Kevin Danaher is a founding director of Global Exchange (www.globalexchange.org), an international human rights group based
in San Francisco. His new book is "Insurrection: Citizen Challenges to Corporate Power," co-authored with Jason Mark (Routledge,
Nico Pitney writes daily at NotGeniuses.com. He is a student activist and writer based in southern California.
Pitney: Before we discuss the draft that came out of the FTAA meetings, let's touch on the reaction to the protests
that accompanied the meetings. The Miami City Council attempted to pass an ordinance that "would ban masks, puppets, padded
clothing, bandanas or signs on sticks...; the rules would end when talks do," according to the Wall Street Journal. At the
protests, you had peaceful, law-abiding citizens who were attacked with rubber bullets, tear gas, stun guns, and concussion
grenades. The behavior of the Miami police was condemned by various groups, including the National Lawyers Guild. You also
had the arrest and detention of credentialed journalists, including Democracy Now! producer Ana Nogueira, apparently because
they had not pre-registered as "embeds" with the local police. What is the significance of this reaction to the protests?
Danaher: The bumpersticker analysis is, "Empire Destroys Democracy." Because whether you're talking about the invasion
of Iraq to protect access to oil, or you're talking about the FTAA and WTO writing a constitution for the global economy that
subordinates life to commerce - life values to money values - you can't allow democracy. Democracy means diversity. It means
everybody having a seat at the table, not just white, male, millionaire corporate lawyers. That's who's making these rules,
is white, male, millionaire corporate lawyers. But they've got a problem (as we saw at the WTO meetings in Cancun) because
there are whole countries, like Brazil and Argentina, etc., where there are interests other than those of corporations and
banks, other than those of white, male millionaire corporate lawyers that want a say, that want to be heard.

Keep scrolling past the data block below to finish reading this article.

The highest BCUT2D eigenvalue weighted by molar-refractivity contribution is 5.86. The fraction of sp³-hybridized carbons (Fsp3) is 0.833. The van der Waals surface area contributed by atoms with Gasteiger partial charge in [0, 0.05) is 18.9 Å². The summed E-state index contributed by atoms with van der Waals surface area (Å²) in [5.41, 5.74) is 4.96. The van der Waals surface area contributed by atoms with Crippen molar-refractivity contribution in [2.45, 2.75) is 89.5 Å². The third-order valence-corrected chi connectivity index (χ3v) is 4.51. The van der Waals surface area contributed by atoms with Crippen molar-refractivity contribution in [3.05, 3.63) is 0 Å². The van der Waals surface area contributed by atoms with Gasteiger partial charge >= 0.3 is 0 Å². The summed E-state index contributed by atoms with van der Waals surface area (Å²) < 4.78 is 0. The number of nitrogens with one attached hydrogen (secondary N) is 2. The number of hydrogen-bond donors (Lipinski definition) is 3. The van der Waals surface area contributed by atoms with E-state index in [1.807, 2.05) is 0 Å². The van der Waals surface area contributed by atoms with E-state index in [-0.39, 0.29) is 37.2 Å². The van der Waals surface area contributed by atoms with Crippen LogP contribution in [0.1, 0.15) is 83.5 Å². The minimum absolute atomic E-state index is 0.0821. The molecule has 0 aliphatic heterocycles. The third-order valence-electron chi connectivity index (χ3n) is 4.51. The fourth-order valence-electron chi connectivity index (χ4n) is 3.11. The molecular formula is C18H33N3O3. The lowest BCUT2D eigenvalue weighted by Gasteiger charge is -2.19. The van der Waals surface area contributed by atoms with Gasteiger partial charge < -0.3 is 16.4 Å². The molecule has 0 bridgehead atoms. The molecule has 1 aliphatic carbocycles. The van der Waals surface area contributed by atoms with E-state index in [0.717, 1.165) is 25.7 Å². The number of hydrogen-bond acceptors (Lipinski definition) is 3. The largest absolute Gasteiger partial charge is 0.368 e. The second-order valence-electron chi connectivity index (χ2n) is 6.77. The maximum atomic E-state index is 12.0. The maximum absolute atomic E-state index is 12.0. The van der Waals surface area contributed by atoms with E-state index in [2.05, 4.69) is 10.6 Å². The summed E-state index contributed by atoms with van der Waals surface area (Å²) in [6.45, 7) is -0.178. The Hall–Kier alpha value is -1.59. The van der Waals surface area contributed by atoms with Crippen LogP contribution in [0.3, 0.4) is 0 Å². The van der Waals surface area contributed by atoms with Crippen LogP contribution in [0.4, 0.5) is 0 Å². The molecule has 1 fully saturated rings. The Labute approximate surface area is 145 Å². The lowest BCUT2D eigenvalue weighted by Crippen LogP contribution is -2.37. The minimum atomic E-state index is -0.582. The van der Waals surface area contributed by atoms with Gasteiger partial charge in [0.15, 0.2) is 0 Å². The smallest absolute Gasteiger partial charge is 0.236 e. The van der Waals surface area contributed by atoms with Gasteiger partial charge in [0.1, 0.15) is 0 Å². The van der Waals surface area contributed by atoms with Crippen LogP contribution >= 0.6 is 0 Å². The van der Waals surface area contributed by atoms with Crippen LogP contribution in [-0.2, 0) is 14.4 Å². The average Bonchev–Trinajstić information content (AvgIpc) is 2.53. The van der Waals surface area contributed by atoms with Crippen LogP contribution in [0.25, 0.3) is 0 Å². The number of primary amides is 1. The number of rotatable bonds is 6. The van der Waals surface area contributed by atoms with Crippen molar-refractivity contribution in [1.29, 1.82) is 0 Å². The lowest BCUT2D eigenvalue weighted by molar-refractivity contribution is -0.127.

Think about monocropping, because that's what they're doing, right? If you have only white, male, millionaire corporate
lawyers making policy, that's a monocrop. How does a monocrop work? A monocrop works when you're using toxic chemicals to
kill everything but the corn, or everything but the wheat, or everything but the soy, or whatever the monocrop is that you're
doing. Well, with the policy-making equivalent of that, you have to violently suppress those other diverse voices that want
to have a say in the rulemaking.
Essentially, the two questions are, who is sitting at the table making the rules? Who gets to participate in the discussion,
devising the rules?
And two, what are the values? Are they money values or life values? Money values are values of corporations - particularly
the big ones, because they dominate - and life values are human rights and the environment.
What if we go out and say to the public, "Which is sacred, life or commerce?" Most people know that life is sacred and
commerce is an activity, like sports, religion, entertainment. It's an essential activity, but it's just an activity. It's
not sacred. It's not holy, as life is.
What they're saying is that we should subordinate life - human rights and the environment - to commerce - money values.
And what we're saying is, no, you subordinate commerce to life. And, in fact, that's happening. I work in the green economy/fair
trade movement and there's this thing about the triple bottom line - you have to balance your financial profit-making with
social responsibility and environmental sustainability, and only when they're in balance can you say you're a successful enterprise.
That model of economics is growing rapidly.
The other model, that subordinates life to commerce, is dying. Right, look at the scandals of Enron and the corporations,
Bush having to steal the presidency, having to lie to invade Iraq (if Iraq's major export were brocolli instead of oil, would
there be any war? Of course not), the scandal in the mutual fund industry. Now there's a scandal in the foreign currency trading
industry. And it's all the same - they're lying and cheating in order to make more money.
Pitney: You mention white, male, millionaire corporate lawyers. The Washington Post reported that "corporate lobbyists...fumed
at the outcome" of the FTAA meetings in Miami. They claimed "the delight of activists...was matched by the gloom among U.S.
business representatives." Walden Bello (of Focus on the Global South) described the event as a victory for the Global Justice
movement. What is your assessment?
Danaher: Well, I agree with Walden, and not just because we're old friends and comrades and both have PhDs in sociology
and all that. Here's the problem for the Bush administration: they're in an election year. They can't afford to have a failure
like they had with the WTO. They want to come away with a success. But you're not going to get - you know, they use the image,
"The locomotive is moving and it's pulling all these boxcars." Well, those boxcars are empty. There's no substantive content
The circle that they're trying to square is, they want transnational capital - the biggest corporations - to be happy.
But in an election year, you can't be seen to be giving away the house to just the gazillionaire corporations because you've
got to rely on the votes of farmers and the votes of workers and housewives and small business people, all of whom get screwed
by these FTAA/NAFTA/WTO-type rules, because the rule-making is dominated by the big corporate lobbyists.